Who I Thought I Was

Last year, I became one of the 5 million Americans who have been jobless or underemployed for longer than 6 months.

by Ce Ce Iandoli
coping with long-term unemployment
Ce Ce Iandoli

 

Before the world fell apart, I went to college, acquired good jobs and produced meaningful work. A lush life actually. Naturally, I didn’t recognize this. But there were clues: I got up early to go to work, threw on my shoes, and jumped into my research. That was me in the Hanes commercial fixing my tights while men twisted their heads to look at me. Or, rather, that was a dream I had about my life. When I worked full-time.

A year ago, I didn’t wonder who I was. I was a policy analyst imagining how incarcerated teenagers could get out of jail and stay out of trouble. I felt…what? Confident and periodically useful.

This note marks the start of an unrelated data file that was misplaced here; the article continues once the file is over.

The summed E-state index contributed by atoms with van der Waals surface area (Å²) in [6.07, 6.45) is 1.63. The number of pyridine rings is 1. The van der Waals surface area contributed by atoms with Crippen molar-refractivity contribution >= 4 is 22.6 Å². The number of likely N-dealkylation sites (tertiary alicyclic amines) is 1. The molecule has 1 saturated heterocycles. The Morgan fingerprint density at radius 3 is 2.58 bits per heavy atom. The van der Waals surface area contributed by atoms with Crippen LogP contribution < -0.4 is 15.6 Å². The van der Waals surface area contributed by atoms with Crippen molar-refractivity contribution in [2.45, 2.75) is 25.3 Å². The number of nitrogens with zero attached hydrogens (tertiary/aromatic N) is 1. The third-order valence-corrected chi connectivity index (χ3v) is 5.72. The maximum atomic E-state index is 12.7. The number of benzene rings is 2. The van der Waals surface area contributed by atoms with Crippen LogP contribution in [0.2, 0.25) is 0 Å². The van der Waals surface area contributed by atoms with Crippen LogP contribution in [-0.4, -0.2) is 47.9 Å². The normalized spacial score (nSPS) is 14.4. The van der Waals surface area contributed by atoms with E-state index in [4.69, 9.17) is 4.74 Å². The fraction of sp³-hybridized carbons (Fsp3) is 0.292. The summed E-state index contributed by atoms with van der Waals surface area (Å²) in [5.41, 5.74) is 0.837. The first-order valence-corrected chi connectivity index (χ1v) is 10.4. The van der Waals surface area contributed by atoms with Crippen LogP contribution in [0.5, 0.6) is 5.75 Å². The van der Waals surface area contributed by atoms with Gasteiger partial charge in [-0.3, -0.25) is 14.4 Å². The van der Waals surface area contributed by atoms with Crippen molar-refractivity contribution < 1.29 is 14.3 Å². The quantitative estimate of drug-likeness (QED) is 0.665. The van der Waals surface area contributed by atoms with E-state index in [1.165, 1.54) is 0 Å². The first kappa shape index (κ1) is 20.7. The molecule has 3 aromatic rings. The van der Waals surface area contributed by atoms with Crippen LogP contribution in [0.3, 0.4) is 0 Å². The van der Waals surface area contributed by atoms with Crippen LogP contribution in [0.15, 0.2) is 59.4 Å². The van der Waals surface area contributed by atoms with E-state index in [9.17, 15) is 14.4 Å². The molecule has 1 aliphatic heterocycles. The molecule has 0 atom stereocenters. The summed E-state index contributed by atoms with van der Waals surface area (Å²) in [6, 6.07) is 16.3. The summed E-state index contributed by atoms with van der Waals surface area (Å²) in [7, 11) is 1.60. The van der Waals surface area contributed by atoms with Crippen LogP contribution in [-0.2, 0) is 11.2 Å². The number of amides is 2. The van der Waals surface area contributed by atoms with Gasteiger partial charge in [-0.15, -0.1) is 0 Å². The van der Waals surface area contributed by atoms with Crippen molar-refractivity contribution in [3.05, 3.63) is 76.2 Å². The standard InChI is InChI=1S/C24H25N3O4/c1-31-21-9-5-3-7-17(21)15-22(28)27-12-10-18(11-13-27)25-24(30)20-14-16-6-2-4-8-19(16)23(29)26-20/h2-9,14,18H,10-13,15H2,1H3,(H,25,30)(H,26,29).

My life included friends who confided in me over chardonnay in my dining room; my son loved me despite his teenage angst; and my husband brought home flowers with some regularity. My house—ramshackle as it was, was filled with chairs that enveloped people. No matter that the sofas were worn and stitched in another color of thread. This was a house with room for mistakes. When my son (Max) was eight, his best friend Rasul broke my favorite ceramic bowl. “Don’t worry,” Max told him, “ it’s only a thing, not a person.”

 

 My dining room caressed good friends full of opinions and wisdoms, advice, and laughter.  When bad things happened, we talked our way out of them. When things got complicated, I knew exactly what to do. I relied on foul language I borrowed from my mother.

 

“Fuck them,” my mother would yell until the Puglia family closed their windows. I’m not my mother but sometimes I wish I could wear her rhinestone dresses and sing alto with a good Tom Collins nearby. I want her ferocity lately, and the bravura to survive when it matters.